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The Tabligh Movement or Millions of Bearded Militants on the March – 1

August 10, 2020 Authored by: Sita Ram Goel

The Sarva Panth Samadar Manch is supposed to work for national integration. One wonders, however, if Dattopant Thengdi or any other stalwart of the Sangh Parivar cared to find out who Maulana Wahiduddin Khan was and what he stood for before they invited him to ‘sanctify’ the Samadhi of Dr. Hedgewar by his ‘august’ presence.

‘Maulana Wahiduddin, currently the director of the Islamic Center, Delhi, resigned from a prominent position in the Jammat-i-Islami of India in 1960.’

We shall take up the Jamaat-i-Islami at a later stage in this chapter. We have to take up the Tablighi Jammat first because it prepares the ground for the Jamaat-i-Islami or in other words the Jamaat-i-Islami takes over from where the Tablighi Jamaat leaves.

‘The Tablighi Jamaat of the Indo-Pakistan subcontinent constitutes one of the very few grass roots Islamic movements in the contemporary Muslim world. In 1926 the Jamaat began da’wa work in the limited confines of Mewat near Delhi and consisted of a few dozen disciples of Maulana Mohammad Ilyas (1885-1944). Today the movement claims to have millions throughout the Muslim world and the West. Its 1988 annual conference in Raiwind near Lahore, Pakistan, was attended by more than one million Muslims from over ninety countries of the world. The Raiwind International Conference of the Tablighi Jamaat has now become the second-largest congregation of the Muslim world after hajj.’

‘It was because of his dissatisfaction with the madrasas that Maulana Ilyas resigned from a prestigious teaching position at Mazaharul Uloom Seminary in Saharanpur (Uttar Pradesh) and came to Basti Nizamuddin in the old quarter of Delhi to begin his missionary work. The Tabligh movement was formally launched from this place in 1926. Basti Nizamuddin later became the movement’s international headquarters.’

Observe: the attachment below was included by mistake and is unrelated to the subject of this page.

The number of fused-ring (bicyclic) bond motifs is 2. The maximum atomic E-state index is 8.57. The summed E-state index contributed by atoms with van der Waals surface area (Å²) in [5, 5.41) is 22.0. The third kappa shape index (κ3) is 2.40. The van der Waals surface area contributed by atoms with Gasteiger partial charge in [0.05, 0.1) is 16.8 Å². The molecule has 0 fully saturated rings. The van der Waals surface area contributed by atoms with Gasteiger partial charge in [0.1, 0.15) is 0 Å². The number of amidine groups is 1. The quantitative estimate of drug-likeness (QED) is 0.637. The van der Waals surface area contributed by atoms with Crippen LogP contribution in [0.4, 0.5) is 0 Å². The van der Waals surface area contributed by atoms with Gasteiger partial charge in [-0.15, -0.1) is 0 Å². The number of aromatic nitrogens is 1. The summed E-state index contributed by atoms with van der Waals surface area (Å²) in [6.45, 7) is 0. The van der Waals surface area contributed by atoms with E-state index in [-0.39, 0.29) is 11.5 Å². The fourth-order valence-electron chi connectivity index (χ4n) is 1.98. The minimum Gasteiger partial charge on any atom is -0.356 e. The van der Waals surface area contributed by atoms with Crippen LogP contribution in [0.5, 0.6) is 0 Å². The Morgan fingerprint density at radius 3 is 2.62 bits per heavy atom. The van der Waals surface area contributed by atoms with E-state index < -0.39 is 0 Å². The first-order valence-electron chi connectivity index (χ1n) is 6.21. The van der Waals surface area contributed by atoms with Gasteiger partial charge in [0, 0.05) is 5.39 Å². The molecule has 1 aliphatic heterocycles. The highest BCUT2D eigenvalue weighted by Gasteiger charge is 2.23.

Ilyas had returned from his second hajj in 1925 when he formalized the movement he had started earlier.

‘Jama’ats come to the markaz [at Nizamuddin] from all over [the world]; ten years ago a five storey building was erected to accommodate foreign jama’ats.’

The first great achievement of the Tablighi Jamaat was the cold-blooded murder of Swami Shraddhananda. The swami had been lionized by Muslims when he supported the Khilafat agitation during the first Non-Cooperation movement (1921-22). ‘But as he was closely associated with the Śuddhi movement  a section of Muslims cherished bitter hatred against him. On 23 December 1926, when the Swami after a serious attack of pneumonia was lying in his bed, a Muslim entered into his room on false pretext and stabbed him with a dagger.’

It became well known very soon that the murderer had been hired by the Tablighi Jamaat headquartered at Nizamuddin.

Its latest triumph is recorded by Shail Mayaram in her book on Mewat published in 1997. ‘Around the corner from Basti Nizamuddin is the Masjid Panjpiran, now one of the centers of decision-making for Mewat. Maulvis, politicians, and chaudharis assemble here to discuss critical issues such as the outcome of December 1992 violence in Mewat.  There is a growing currency of the word kafir with respect to non-Muslims. A Deobandi ‘alim in Punhana told me in the context of attacks on temples in December 1992 (in retaliation to the demolition of the Babri mosque) that this was an example of the age-old conflict between kufr (unbelief) and eternal Islam. A report on the rioting in Mewat that followed suggests the role of some maulvis in the organization of protest and later damage to temples, in five places. Some Meos explained the mobs, largely comprising young persons, in terms of the Otherness of the Hindu which had been brought about by the work of religious reform.’

The ‘work of religious of reform’ referred to in the above citation means, of course, the work of the Tablighi Jamaat. Wahiduddin Khan has narrated with over brimming enthusiasm the story of how the ‘Otherness of the Hindu’ was ‘brought about’ in Mewat. We have to quote him at some length: